Three crewmembers of a Royal Australian Navy MH-60R Seahawk helicopter are safe after ditching their helicopter in the Philippine Sea during a routine flight overnight.
The aircraft was operating from HMAS Brisbane as part of a Regional Presence Deployment with HMAS Warramunga, when the crew conducted an emergency landing in the water.
HMAS Brisbane deployed sea boats and rescued the crew approximately 20 minutes later. The crew received first aid for minor injuries upon their return to HMAS Brisbane.
Commander of the Australian Fleet, Rear Admiral Mark Hammond, commended the crews of both ships involved for their quick response to the emergency.
“The successful rescue is credit to the devotion to duty and skill of the officers and sailors of HMAS Brisbane,” Rear Admiral Hammond said. “Their immediate actions ensured the survival of the aircrew, validating the significant training undertaken in the event an emergency of this nature occurs.”
Both ships continue to search the area for any debris, which will aid in determining the cause of the incident.
“With the aircrew safe, investigating the circumstances that led to the helicopter ditching is the priority at the moment,” Rear Admiral Hammond said. “As a precaution, we have temporarily paused flying operations of the MH-60R Seahawk fleet.”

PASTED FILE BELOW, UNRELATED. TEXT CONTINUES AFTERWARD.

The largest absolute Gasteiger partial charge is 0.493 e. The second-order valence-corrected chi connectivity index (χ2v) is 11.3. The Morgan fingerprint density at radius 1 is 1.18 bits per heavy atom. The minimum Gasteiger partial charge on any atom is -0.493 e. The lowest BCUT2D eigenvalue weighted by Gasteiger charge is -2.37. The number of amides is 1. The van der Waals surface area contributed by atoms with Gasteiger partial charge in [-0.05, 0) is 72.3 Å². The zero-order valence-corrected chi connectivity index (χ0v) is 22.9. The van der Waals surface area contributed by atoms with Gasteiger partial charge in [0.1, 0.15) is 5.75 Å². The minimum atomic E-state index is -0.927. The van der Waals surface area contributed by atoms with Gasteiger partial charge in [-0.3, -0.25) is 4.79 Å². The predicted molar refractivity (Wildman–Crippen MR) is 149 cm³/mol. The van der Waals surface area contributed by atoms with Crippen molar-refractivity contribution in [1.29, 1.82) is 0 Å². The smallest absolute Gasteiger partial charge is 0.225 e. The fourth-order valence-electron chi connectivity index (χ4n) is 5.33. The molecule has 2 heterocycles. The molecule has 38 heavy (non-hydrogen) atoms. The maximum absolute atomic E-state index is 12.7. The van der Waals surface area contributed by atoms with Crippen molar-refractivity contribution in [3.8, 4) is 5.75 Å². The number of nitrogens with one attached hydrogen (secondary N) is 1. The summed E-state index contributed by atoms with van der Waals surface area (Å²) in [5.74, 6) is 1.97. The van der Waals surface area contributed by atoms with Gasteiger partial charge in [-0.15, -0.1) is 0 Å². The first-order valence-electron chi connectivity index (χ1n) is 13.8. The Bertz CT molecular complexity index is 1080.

Defence says it is reviewing the impact of the incident on Brisbane and Warramunga’s current deployment.
The RAN currently operates 24 MH-60R Seahawks - including the helicopter involved in this incident - in the naval combat helicopter role, sufficient to provide eight flights (of a single helicopter) at sea and concurrently deliver shore based training and operational tasking. They are shore-based at HMAS Albatross, near Nowra and serve with 725 and 816 Squadrons.
The US State Department recently approved the potential sale of an additional 12 MH-60R Seahawk naval combat helicopters to the RAN, valued at US$985 million.
The additional helicopters, while still able to be reconfigured for the ASW role if required, are being acquired to replace the Navy’s current NHI MRH 90 Taipans in the shipboard logistics role.